Since 1779 Clinton had sought to paralyze the state of Virginia by conducting raids up its great rivers, arousing the Tories, and establishing a base in the Chesapeake Bay region. He thought this base might eventually be used as a starting point for one arm of a pincers movement against Pennsylvania for which his own idle force in New York would provide the other. A raid conducted in the Hampton Roads area in 1779 was highly successful, but when Clinton sought to follow it up in 1780 the force sent for the purpose had to be diverted to Charleston to bail Cornwallis out after King’s Mountain. Finally in 1781 he got an expedition into Virginia, a contingent of 1,600 under the American traitor, Benedict Arnold. In January Arnold conducted a destructive raid up the James River all the way to Richmond. His presence soon proved to be a magnet drawing forces of both sides to Virginia.
In an effort to trap Arnold, Washington dispatched Lafayette to Virginia with 1,200 of his scarce Continentals and persuaded the French to send a naval squadron from Newport to block Arnold’s escape by sea. The plan went awry when a British fleet drove the French squadron back to Newport and Clinton sent another 600 men to Virginia along with a new commander, Major General William Phillips. Phillips and Arnold continued their devastating raids, which Lafayette was too weak to prevent. Then on May no Cornwallis arrived from Wilmington and took over from Phillips. With additional reinforcements sent by Clinton he was able to field a force of about 7,000 men, approximately a quarter of the British strength in America. Washington sent down an additional reinforcement of 800 Continental, under General Wayne, but even with Virginia militia Lafayette’s force remained greatly outnumbered.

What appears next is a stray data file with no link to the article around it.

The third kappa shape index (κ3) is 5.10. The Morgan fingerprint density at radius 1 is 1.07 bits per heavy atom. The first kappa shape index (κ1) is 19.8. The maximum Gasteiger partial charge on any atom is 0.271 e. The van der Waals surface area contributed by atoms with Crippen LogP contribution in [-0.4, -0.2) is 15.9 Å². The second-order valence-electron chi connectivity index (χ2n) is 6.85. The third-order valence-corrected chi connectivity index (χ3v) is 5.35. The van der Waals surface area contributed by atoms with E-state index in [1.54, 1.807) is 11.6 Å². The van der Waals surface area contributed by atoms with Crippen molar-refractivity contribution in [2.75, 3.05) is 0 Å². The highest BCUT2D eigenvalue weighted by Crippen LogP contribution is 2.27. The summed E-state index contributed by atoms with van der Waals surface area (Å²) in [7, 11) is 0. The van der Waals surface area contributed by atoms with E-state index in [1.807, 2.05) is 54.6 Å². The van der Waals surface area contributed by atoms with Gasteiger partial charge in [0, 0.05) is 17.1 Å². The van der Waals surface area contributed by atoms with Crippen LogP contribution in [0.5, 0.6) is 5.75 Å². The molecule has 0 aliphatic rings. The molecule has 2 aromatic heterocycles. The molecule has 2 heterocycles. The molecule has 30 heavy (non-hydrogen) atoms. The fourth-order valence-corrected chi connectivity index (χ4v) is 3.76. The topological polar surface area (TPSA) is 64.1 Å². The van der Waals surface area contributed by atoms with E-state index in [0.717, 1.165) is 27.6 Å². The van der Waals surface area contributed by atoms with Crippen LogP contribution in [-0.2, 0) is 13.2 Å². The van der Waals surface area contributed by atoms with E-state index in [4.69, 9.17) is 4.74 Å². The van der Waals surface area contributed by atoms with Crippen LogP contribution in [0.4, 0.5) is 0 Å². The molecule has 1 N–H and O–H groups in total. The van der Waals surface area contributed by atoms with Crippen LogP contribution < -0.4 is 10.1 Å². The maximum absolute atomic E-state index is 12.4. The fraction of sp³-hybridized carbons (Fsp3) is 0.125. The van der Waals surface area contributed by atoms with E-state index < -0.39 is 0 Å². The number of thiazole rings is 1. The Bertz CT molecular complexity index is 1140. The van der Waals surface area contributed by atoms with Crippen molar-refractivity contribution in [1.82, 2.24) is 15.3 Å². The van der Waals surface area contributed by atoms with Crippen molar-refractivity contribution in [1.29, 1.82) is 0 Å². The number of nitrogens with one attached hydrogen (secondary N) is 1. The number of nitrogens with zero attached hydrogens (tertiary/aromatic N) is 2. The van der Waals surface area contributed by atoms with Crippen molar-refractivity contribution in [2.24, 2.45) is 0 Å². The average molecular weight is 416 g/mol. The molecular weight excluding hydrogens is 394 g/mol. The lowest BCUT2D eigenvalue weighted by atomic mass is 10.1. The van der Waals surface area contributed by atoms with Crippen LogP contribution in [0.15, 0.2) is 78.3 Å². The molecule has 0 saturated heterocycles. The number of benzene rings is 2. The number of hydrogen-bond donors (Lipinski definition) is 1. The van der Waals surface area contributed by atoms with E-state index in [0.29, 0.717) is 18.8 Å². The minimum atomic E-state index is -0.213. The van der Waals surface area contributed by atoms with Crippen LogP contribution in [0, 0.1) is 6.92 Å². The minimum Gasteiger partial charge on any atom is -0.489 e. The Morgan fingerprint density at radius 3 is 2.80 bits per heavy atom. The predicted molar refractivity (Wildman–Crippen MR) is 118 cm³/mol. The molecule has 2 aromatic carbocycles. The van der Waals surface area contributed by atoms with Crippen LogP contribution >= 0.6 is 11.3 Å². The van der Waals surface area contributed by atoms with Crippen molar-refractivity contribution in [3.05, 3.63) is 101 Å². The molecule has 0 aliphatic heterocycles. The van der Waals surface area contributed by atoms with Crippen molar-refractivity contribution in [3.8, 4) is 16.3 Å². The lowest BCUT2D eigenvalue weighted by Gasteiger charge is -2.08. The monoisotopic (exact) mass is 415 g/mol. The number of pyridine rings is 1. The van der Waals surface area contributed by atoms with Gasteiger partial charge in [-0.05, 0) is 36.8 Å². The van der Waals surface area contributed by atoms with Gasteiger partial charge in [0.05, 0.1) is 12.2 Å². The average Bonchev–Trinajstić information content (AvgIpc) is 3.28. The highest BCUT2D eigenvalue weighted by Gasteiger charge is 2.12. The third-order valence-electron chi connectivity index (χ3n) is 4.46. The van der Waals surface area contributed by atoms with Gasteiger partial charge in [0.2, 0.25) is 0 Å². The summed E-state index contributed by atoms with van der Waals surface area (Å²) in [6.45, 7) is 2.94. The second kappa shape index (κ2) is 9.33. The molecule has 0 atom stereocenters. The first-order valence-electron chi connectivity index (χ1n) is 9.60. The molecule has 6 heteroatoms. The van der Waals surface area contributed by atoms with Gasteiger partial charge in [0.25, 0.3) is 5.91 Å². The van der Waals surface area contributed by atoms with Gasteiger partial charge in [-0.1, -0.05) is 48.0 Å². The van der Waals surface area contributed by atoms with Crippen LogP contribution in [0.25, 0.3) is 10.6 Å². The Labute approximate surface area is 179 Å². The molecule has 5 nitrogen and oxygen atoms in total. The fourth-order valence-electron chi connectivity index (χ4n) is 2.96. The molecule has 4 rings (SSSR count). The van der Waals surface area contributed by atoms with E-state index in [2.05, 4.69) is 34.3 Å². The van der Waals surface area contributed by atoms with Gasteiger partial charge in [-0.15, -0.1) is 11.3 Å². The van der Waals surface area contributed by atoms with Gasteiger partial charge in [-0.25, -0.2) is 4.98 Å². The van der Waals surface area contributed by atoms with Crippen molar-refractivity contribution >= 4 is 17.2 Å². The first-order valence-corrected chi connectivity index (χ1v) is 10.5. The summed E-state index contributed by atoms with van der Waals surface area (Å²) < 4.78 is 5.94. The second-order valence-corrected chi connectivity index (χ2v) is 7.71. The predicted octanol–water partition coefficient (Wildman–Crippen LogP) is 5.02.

Cornwallis and Clinton were soon working at cross-purposes. Cornwallis proposed to carry out major operations in the interior of Virginia, but Clinton saw as little practical value in this tactic as Cornwallis did in Clinton’s plan to establish a base in Virginia for a pincers movement against Pennsylvania. Cornwallis at first turned to the interior and engaged in a fruitless pursuit of Lafayette north of Richmond. Than, on receiving Clinton’s positive order to return to the coax, establish a base, and return part of his force to New York, Cornwallis moved back down the Virginia peninsula to take up station at Yorktown, a small tobacco port on the York River just off Chesapeake Bay. In the face of
Cornwallis’ insistence that he must keep all his troops with him, Clinton vacillated, reversing his own orders several times and in the end granting Cornwallis’ request. Lafayette and Wayne followed Cornwallis cautiously down the peninsula, lost a skirmish with him at Green Spring near Williamsburg on July 6, and finally took up a position of watchful waiting near Yorktown.